If Prague stands out as essential special city is due to the combination of beauty, history and popular culture, which makes it a complete capital, where in every corner we can inhaled a natural charm that few cities can boast.
From the myths and legends that roam the neighbourhood of Vysehrad,-even the stones seem to talk to us from Charles Bridge- to the contemporary touch that artists like David Cerny or Franz Gehry have provided to the city, not limited to beautify a square or a street, but building new stories that are able to endure over time, Prague is what it is today thanks to all streets, neighbourhoods, buildings and, above all, people who do not remain passive in the face over time.
Among these people, we should stop in one in particular which has provided Prague with much of what it is today regarding traditions: the Jewish people who inhabited the famous Jewish Quarter.
History of the Jewish Quarter in Prague
Just 10 minutes-walk from the BoHo Hotel we find one of the essentials of our visit to Prague: the Jewish Quarter.
Leaving aside the singular and unquestionable beauty of its stone buildings and charming synagogues, what makes the visit a must is all that surrounds it: the history, the legacy of a people who, apart from the political connotations, we owe a rich cultural heritage.
Josefov, as the district is officially known, originated in the heyday of Prague, the Middle Ages, when the two existing Jewish communities joined together. However its roots come from a ghetto which was formed in 1096 during the first crusade, when Jewish people were forced to settle outside the walls.
Throughout these ten centuries of history, we find other episodes to remember and to forget but which have been written in gold letters not only in the city, but globally.
Today, the Jewish Quarter is presented to the world with touches of modernization that have made us forget partially the physiognomy of a Jewry used to host a community of more than 180,000 inhabitants. Nonetheless the preserved synagogues, the exhibition collections and the discovery of other charms keep the memory beyond the golem and the Star of David, present in every corner of the neighbourhood.
What to see in the Jewish Quarter of Prague
The most important place to visit is the jewish cemetery, where the visitor can observe the disordered arrangement of the tombstones of genuine stone, which has made this place one of the most photographed images of the city.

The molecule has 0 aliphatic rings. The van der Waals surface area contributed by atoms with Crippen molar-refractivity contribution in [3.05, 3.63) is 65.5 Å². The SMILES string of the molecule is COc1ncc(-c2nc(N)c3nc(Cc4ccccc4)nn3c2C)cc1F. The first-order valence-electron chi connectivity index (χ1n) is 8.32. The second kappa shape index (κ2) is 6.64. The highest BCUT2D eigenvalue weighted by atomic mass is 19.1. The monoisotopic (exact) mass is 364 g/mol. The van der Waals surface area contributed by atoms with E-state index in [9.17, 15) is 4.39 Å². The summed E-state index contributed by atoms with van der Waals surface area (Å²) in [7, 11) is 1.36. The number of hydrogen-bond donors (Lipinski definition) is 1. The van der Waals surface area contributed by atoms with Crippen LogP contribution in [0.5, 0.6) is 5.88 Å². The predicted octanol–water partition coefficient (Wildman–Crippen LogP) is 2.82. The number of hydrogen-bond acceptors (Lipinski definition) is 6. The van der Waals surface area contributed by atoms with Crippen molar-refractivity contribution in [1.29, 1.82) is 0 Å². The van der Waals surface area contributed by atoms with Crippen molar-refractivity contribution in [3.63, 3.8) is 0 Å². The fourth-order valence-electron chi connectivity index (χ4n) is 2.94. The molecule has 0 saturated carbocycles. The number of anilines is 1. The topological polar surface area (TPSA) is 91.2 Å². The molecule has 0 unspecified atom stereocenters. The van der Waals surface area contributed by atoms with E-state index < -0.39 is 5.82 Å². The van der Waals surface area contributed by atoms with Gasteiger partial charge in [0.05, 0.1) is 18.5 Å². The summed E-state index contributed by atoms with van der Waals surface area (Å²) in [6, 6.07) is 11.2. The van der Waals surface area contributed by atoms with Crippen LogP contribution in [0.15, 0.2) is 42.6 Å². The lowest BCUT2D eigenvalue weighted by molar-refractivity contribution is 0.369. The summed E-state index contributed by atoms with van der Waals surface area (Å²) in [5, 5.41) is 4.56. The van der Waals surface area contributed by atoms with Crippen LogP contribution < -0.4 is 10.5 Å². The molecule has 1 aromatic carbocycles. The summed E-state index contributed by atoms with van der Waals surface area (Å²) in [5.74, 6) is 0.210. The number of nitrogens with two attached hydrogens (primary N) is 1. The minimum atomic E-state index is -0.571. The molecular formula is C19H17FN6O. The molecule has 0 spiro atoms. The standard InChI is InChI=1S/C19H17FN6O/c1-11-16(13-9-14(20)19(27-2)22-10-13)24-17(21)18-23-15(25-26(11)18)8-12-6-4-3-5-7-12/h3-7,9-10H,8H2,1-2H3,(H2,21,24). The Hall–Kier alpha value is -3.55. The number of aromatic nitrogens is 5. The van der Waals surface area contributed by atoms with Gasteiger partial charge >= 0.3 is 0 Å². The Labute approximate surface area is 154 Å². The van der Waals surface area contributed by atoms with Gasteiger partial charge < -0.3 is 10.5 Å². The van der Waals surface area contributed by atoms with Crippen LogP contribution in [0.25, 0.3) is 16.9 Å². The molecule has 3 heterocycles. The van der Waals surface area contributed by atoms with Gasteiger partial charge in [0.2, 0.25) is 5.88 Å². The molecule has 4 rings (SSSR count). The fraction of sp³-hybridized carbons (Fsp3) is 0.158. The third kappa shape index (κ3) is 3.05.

Another obligatory visit is to the six synagogues:
- High -synagogue: Built in the16th century and financed by Mordechai Maisel, an important patron of the time that contributed to the development of the district from its position of mayor, the High synagogue houses a collection of fabrics, curtains and silverware.
- Spanish -synagogue: Built in 1868, it acquired the name “The Spanish” because of its Moorish decoration, very similar to the Alhambra in Granada. Inside we can see an exhibition on the life of Jews in recent decades.
- Klausen synagogue: Built in 1694, it houses a large collection of Hebrew texts and, like the Pinkas synagogue, drawings of children who were in the concentration camp of Terezin.
- Maisel synagogue: Maisel was built in honour of Mordechai in the late sixteenth century. From 1960 it contains a large collection of Judaica books, decorative objects, fabrics, silver and so on.
- Pinkas synagogue: Founded in 1479 and located at the entrance of the Jewish Cemetery, the Pinkas synagogue is one of the most famous of Prague. On its walls the names of 77,297 Czechoslovak Jews killed by the Nazis are inscribed.
- Old-new synagogue: This is the oldest synagogue in Europe still in operation and is one of the earliest Gothic buildings in Prague. It was built in 1270.
But that’s not the unique charm of the Jewish quarter. Its town hall built in the late sixteenth century, as the culmination of the reunification of the neighbourhood, and the monastery of St. Agnes, which tells the story from the Christian perspective, are some of the many treasures in Josefov. We also find the legacy of the twentieth century embodied in the charming Pařížská street and the memories of one of the city’s favourite sons: Franz Kafka and his birthplace.